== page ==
An algorithm can be defined as a well-defined computational procedure that takes some values, or the set of values, as an input and produces some value, or the set of values, as an output. An algorithm is thus a sequence of computational steps that transform the input into output.
It describes specific computational procedures for achieving the input-output relationship.
For Example, We need to sort the sequence of number into ascending order. Here is how we define the sorting problem.
A sequence of n number (a1, a2,......an)
A permutation (reordering) (a'1, a'2 .... a'n) of the input sequence such that (a'1 ≤ a'2 ≤ ....≤ a'n)
An algorithm must have the following properties:
- Correctness: It should produce the output according to the requirement of the algorithm
- Finiteness: Algorithm must complete after a finite number of instructions have been executed.
- An Absence of Ambiguity: Each step must be defined, having only one interpretation.
- Definition of Sequence: Each step must have a unique defined preceding and succeeding step. The first step and the last step must be noted.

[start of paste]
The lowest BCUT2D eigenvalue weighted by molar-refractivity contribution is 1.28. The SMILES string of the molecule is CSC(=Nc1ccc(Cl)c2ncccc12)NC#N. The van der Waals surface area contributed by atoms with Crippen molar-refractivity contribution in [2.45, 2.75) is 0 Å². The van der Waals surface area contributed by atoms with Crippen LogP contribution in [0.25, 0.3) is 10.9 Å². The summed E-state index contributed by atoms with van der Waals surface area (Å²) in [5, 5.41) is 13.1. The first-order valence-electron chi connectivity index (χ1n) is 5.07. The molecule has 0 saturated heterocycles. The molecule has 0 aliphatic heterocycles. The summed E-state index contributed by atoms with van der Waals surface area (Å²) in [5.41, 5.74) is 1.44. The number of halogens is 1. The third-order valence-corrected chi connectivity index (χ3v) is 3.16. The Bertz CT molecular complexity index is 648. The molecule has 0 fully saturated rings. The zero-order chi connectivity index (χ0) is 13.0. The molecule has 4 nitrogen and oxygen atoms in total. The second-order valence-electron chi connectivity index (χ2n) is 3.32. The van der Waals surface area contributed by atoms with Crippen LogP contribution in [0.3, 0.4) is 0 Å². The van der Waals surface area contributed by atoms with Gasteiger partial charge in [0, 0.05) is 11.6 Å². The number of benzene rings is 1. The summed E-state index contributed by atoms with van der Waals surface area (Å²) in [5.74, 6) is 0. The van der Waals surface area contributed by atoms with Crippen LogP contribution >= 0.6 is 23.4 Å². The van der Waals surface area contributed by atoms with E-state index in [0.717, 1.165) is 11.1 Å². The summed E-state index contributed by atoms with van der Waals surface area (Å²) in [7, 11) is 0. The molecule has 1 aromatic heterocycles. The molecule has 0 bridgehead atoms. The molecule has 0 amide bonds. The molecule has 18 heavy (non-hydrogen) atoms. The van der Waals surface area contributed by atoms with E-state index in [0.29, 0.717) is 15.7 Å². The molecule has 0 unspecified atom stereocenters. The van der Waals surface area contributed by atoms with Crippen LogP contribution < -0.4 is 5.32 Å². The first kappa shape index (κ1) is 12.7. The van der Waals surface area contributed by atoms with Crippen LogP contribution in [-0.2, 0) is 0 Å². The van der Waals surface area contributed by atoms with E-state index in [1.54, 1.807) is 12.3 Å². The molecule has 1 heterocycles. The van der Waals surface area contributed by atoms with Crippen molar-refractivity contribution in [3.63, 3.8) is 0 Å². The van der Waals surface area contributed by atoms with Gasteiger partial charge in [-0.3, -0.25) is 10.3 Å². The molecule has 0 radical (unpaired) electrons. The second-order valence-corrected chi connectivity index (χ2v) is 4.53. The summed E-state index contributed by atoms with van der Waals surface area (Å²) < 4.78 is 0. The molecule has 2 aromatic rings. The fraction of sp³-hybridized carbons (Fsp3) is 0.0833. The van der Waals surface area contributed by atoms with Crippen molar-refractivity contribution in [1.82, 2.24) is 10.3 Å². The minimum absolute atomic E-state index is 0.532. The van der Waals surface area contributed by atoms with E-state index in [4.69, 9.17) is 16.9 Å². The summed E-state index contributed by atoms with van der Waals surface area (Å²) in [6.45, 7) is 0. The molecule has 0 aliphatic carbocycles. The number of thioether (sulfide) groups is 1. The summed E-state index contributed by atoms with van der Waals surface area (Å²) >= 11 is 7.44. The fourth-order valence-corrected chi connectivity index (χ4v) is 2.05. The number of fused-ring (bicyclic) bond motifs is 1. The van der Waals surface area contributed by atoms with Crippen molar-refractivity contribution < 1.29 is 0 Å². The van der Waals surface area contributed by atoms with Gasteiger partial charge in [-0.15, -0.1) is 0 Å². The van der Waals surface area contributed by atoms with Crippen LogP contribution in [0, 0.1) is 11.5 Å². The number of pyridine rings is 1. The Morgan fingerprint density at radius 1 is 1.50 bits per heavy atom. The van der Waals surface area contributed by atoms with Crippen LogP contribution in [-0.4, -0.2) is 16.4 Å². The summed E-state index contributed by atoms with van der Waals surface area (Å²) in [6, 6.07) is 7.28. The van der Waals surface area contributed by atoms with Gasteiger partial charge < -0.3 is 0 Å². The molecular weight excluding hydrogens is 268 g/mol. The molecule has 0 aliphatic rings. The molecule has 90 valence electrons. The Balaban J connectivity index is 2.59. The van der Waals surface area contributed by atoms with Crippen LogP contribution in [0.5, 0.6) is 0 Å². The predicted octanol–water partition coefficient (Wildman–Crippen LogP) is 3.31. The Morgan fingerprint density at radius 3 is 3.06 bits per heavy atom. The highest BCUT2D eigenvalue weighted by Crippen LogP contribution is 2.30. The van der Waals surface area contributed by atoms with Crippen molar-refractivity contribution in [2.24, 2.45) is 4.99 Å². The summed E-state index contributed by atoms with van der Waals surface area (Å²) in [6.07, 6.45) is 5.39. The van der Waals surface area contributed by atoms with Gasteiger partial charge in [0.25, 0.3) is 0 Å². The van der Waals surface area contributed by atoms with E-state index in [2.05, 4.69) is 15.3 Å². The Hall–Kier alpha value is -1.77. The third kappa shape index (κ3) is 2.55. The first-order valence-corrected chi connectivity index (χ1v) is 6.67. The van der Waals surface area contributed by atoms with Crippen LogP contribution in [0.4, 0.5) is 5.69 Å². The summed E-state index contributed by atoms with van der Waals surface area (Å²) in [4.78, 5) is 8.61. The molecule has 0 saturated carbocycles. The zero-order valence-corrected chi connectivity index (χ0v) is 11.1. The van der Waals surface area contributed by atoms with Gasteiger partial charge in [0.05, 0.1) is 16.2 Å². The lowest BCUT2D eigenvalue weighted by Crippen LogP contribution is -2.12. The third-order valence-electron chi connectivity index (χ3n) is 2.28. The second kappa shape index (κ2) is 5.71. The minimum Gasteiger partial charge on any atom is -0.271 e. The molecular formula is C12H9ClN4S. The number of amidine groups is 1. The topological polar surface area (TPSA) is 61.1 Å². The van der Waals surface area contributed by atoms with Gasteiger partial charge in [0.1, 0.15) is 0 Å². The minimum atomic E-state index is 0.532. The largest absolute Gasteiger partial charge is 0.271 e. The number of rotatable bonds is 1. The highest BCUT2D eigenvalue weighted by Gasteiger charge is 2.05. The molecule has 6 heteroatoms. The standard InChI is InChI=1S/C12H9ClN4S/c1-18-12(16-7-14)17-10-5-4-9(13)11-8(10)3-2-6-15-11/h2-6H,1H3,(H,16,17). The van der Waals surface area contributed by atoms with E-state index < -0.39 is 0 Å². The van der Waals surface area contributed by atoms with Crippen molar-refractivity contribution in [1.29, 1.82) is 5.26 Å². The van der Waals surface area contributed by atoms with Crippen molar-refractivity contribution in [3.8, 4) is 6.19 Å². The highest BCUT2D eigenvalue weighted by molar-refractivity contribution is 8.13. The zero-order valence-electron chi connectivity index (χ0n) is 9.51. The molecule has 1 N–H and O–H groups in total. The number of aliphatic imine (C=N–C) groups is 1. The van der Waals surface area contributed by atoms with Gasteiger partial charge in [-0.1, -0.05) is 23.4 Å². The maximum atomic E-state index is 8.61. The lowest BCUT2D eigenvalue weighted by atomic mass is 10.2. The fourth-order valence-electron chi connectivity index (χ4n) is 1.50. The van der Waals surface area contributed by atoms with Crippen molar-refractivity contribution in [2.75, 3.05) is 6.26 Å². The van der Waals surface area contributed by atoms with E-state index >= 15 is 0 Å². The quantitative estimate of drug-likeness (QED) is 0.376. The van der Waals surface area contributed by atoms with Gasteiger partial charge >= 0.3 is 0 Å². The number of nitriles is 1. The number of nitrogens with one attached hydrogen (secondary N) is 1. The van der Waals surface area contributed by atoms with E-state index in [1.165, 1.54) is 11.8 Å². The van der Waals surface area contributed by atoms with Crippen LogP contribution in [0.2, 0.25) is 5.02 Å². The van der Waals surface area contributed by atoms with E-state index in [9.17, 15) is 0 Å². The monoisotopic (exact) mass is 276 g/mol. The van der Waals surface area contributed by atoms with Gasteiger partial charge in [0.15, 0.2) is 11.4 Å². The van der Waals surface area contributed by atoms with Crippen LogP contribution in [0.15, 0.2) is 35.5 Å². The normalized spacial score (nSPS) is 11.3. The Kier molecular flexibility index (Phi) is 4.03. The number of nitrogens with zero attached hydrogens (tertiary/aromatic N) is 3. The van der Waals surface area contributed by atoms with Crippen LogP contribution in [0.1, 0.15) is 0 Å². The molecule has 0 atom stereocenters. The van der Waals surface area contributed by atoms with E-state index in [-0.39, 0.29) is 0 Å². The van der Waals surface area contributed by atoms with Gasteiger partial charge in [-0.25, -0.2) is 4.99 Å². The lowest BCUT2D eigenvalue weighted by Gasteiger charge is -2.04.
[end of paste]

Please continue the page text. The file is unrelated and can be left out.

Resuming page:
- Input/output: Number and classification of needed inputs and results must be stated.
- Feasibility: It must be feasible to execute each instruction.
- Flexibility: It should also be possible to make changes in the algorithm without putting so much effort on it.
- Efficient - Efficiency is always measured in terms of time and space requires implementing the algorithm, so the algorithm uses a little running time and memory space as possible within the limits of acceptable development time.
- Independent: An algorithm should focus on what are inputs, outputs and how to derive output without knowing the language it is defined. Therefore, we can say that the algorithm is independent of language.